Tackling undeclared work in times of COVID 19 pandemic focuses on prevention of declared work sliding back into the undeclared zone
- 17 Nov 2020
2nd Regional Plenary Meeting dealing with undeclared work in the Western Balkans focused on preventative approaches to tackling the undeclared work
Online – “Main aim of our work being promotion of regional cooperation in transforming the undeclared into declared work in the Western Balkans has so far resulted in gathering of the relevant region’s institutions around the regional Network. Today, at its 2nd plenary meeting the Western Balkans Network Tackling Undeclared Work shows commitment to deal with this demanding issue even in these specific and challenging labour market circumstances of COVID 19 pandemic, when we all struggle to prevent the current declared work sliding backwards into the undeclared zone”, said Nand Shani, Team Leader of the Regional Cooperation Council’s (RCC) Employment and Social Affairs Platform 2 (ESAP 2) project at the regional webinar on undeclared work in the region, held today.
“Estimates show that up to 30% of employed persons in the Western Balkans are involved in undeclared work, which is a big challenge for all labour markets in the region. Its transformation into declared work requires holistic, integrated, and strategic approach that we are trying to achieve through the regional Network, modelled on the European Platform Tackling Undeclared Work. Today our focus is on preventative approaches aimed at preventing undeclared work from happening, as we are to explore the possibilities and learn from each other how these measures work in practice.”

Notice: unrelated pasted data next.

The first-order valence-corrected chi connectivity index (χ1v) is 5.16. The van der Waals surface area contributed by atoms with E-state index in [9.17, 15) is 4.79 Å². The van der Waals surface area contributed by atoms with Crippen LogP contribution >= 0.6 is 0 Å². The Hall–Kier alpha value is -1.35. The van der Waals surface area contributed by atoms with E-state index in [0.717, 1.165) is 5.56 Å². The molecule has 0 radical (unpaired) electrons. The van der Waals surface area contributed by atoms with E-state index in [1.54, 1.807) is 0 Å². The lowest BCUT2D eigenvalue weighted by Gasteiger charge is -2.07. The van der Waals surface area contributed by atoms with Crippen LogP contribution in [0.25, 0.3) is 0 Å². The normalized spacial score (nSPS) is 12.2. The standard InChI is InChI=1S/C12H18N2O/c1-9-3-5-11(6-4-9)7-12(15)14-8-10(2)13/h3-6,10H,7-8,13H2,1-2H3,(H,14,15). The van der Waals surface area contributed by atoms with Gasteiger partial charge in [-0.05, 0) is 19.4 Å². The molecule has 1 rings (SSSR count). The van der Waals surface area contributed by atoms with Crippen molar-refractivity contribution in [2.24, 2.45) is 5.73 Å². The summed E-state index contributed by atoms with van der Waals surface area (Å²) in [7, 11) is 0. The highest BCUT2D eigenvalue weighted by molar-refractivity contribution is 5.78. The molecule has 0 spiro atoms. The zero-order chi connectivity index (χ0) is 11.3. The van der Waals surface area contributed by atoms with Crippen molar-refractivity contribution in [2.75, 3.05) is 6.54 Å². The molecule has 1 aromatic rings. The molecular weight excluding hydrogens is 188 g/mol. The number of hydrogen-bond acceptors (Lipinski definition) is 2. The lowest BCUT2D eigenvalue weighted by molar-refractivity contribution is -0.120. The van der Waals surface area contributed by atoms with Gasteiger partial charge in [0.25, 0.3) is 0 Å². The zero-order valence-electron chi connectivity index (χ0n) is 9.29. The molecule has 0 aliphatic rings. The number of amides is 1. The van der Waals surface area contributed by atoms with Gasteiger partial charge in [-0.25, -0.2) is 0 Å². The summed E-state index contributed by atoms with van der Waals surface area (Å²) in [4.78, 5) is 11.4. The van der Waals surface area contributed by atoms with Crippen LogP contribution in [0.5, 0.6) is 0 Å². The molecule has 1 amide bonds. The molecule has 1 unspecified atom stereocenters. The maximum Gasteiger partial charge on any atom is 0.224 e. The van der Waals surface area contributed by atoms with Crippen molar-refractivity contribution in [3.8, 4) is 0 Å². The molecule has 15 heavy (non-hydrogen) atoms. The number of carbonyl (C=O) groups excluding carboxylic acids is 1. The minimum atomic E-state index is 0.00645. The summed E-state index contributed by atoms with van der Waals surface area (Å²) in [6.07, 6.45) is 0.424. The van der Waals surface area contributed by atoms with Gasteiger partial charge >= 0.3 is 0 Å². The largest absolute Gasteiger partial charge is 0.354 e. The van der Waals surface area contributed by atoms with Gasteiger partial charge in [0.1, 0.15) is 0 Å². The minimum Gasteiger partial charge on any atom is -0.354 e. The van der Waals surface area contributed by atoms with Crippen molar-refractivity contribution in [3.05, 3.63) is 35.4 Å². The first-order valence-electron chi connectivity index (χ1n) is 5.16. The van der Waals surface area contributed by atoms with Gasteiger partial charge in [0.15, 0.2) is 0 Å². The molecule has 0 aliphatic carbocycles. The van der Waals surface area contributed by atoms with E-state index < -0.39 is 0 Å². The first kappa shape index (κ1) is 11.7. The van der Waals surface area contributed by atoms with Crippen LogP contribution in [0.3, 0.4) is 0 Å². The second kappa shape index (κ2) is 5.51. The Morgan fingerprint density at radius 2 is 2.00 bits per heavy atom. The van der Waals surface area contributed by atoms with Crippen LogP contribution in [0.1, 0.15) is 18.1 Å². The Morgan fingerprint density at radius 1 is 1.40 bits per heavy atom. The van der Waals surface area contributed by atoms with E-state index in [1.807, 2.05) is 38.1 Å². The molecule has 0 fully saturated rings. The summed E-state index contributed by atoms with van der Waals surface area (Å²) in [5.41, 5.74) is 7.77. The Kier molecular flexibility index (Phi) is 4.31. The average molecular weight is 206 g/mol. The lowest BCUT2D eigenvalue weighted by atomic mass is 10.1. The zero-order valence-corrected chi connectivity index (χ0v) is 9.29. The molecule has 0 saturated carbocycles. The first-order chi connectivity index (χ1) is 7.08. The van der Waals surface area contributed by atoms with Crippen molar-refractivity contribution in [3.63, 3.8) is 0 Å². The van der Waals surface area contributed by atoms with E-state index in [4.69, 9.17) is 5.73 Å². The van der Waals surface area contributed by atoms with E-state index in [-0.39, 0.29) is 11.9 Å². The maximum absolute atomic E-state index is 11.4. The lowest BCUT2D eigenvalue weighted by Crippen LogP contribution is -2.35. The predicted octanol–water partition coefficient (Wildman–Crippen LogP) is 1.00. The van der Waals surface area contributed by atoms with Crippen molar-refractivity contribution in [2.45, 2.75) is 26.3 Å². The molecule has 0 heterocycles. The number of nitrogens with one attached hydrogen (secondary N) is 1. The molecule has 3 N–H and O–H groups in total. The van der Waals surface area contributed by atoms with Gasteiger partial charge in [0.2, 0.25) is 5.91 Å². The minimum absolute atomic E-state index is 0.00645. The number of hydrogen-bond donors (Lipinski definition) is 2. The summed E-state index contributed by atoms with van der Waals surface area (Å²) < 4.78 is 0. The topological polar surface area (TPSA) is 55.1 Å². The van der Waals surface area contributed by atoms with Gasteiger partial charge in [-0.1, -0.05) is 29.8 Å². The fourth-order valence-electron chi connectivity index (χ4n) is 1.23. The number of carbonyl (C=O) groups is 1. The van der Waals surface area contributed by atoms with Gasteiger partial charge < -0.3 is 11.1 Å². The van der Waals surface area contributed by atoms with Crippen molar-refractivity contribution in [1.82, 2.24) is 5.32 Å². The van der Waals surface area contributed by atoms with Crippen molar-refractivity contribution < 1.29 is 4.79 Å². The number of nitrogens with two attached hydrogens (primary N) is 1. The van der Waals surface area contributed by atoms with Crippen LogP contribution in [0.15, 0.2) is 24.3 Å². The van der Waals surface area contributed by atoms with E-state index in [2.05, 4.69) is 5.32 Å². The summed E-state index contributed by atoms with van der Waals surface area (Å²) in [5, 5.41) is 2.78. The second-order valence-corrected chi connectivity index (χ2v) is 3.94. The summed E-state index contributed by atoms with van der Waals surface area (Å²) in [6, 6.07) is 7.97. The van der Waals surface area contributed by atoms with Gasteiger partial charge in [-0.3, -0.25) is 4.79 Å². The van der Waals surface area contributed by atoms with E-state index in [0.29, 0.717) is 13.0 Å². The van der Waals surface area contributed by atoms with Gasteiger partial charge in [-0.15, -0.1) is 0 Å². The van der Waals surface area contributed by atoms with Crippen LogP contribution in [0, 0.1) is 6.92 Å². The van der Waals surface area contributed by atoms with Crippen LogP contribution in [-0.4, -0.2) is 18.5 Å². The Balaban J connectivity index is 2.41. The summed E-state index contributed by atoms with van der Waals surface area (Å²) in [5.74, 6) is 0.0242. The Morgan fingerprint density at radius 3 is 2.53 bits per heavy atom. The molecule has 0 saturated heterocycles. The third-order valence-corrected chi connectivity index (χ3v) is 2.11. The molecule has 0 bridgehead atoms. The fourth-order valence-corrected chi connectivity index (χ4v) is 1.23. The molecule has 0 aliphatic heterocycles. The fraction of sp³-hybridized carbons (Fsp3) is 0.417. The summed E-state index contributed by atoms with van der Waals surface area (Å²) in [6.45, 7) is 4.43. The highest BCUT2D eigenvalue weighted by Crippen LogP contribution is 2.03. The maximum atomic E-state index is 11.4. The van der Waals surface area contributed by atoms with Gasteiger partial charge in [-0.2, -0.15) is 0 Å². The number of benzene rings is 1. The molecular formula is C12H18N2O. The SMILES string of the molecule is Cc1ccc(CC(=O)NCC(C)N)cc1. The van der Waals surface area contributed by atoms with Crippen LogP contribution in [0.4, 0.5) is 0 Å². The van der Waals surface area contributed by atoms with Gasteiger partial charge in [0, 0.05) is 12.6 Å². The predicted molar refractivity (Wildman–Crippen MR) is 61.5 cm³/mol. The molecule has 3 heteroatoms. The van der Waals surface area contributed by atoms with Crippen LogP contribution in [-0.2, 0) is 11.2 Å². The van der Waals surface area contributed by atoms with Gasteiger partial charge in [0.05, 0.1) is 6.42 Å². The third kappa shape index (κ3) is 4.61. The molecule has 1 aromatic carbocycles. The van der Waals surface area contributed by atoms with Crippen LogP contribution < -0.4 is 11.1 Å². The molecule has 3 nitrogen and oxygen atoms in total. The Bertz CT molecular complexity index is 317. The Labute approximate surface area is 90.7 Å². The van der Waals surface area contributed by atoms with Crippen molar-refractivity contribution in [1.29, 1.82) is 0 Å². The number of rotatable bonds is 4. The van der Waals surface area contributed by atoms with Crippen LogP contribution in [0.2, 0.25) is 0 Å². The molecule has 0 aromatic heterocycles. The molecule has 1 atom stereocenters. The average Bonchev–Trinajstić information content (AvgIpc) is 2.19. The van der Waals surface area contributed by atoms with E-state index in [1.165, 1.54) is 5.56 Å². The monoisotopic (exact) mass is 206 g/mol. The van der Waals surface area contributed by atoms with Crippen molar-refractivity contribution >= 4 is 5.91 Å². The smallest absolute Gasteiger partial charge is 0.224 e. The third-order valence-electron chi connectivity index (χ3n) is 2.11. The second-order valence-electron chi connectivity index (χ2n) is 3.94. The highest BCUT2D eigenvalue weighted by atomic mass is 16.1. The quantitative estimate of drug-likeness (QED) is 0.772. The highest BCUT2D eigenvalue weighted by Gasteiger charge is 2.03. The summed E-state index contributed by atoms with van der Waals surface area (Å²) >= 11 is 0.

Professor Colin Williams, Senior Expert on Undeclared Work with ESAP 2 project, while explaining cost-effectiveness of preventative approach to undeclared work illustrated it with health sector preventative and curative approaches, where prevention is less expensive than ‘curing the illness’ but highly efficient, as in the case of undeclared work phenomenon.
“When tackling undeclared work, enforcement authorities have traditionally relied on ‘deterrence’ policy measures that increase the costs of undeclared work, also increasing the probability of detection and/or sanctions for those caught (‘sticks’). But this approach seeks to cure the problem of undeclared work once it has occurred, i.e. dealing with effects, but does not prevent it from happening neither does it enable shift of undeclared work into declared work. However, in recent years, a more preventative approach has emerged that seeks to prevent undeclared work from happening in the first place.”
Professor Williams also elaborated on preventative approach to undeclared work listing some of the available measures: improving the ease and benefits of engaging in declared work; education and awareness raising campaigns; modernising formal institutions; etc.
The participants, including representatives of Ministries of Labour, Labour Inspectorates and Tax Authorities from the Western Balkans, presented their practical experiences in tackling undeclared work in general and preventative measures in particular, attempting to identify which of these implemented measures might be transferable to other Western Balkan economies.